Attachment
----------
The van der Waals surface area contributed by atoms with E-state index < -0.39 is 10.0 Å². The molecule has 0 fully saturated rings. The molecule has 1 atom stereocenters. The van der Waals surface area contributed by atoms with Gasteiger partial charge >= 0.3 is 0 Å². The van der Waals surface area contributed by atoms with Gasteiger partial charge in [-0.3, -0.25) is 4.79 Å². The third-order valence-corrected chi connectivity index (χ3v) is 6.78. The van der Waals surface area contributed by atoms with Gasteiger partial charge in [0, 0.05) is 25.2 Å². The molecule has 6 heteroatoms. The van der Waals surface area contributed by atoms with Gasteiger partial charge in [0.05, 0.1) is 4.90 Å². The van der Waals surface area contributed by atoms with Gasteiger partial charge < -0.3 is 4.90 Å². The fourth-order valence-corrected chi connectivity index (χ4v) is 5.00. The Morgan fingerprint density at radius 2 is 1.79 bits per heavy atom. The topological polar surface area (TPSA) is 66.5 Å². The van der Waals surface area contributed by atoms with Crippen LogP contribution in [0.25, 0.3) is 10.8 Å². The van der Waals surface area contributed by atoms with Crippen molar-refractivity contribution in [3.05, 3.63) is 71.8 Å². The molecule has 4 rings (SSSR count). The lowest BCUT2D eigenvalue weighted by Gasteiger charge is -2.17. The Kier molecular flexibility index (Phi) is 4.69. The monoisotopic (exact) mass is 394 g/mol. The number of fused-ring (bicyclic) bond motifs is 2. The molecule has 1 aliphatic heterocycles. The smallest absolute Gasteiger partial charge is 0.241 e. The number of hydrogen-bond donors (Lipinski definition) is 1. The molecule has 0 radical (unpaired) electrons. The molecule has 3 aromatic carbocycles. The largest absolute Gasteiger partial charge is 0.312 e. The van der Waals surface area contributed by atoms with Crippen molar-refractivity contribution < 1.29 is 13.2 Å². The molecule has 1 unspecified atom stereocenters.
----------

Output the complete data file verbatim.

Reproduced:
The van der Waals surface area contributed by atoms with E-state index < -0.39 is 10.0 Å². The molecule has 0 fully saturated rings. The molecule has 1 atom stereocenters. The van der Waals surface area contributed by atoms with Gasteiger partial charge >= 0.3 is 0 Å². The van der Waals surface area contributed by atoms with Gasteiger partial charge in [-0.3, -0.25) is 4.79 Å². The third-order valence-corrected chi connectivity index (χ3v) is 6.78. The van der Waals surface area contributed by atoms with Gasteiger partial charge in [0, 0.05) is 25.2 Å². The molecule has 6 heteroatoms. The van der Waals surface area contributed by atoms with Gasteiger partial charge in [0.05, 0.1) is 4.90 Å². The van der Waals surface area contributed by atoms with Gasteiger partial charge < -0.3 is 4.90 Å². The fourth-order valence-corrected chi connectivity index (χ4v) is 5.00. The Morgan fingerprint density at radius 2 is 1.79 bits per heavy atom. The topological polar surface area (TPSA) is 66.5 Å². The van der Waals surface area contributed by atoms with Crippen LogP contribution in [0.25, 0.3) is 10.8 Å². The van der Waals surface area contributed by atoms with Crippen molar-refractivity contribution in [3.05, 3.63) is 71.8 Å². The molecule has 4 rings (SSSR count). The lowest BCUT2D eigenvalue weighted by Gasteiger charge is -2.17. The Kier molecular flexibility index (Phi) is 4.69. The monoisotopic (exact) mass is 394 g/mol. The number of fused-ring (bicyclic) bond motifs is 2. The molecule has 1 aliphatic heterocycles. The smallest absolute Gasteiger partial charge is 0.241 e. The number of hydrogen-bond donors (Lipinski definition) is 1. The molecule has 0 radical (unpaired) electrons. The molecule has 3 aromatic carbocycles. The largest absolute Gasteiger partial charge is 0.312 e. The van der Waals surface area contributed by atoms with Crippen molar-refractivity contribution < 1.29 is 13.2 Å². The molecule has 1 unspecified atom stereocenters.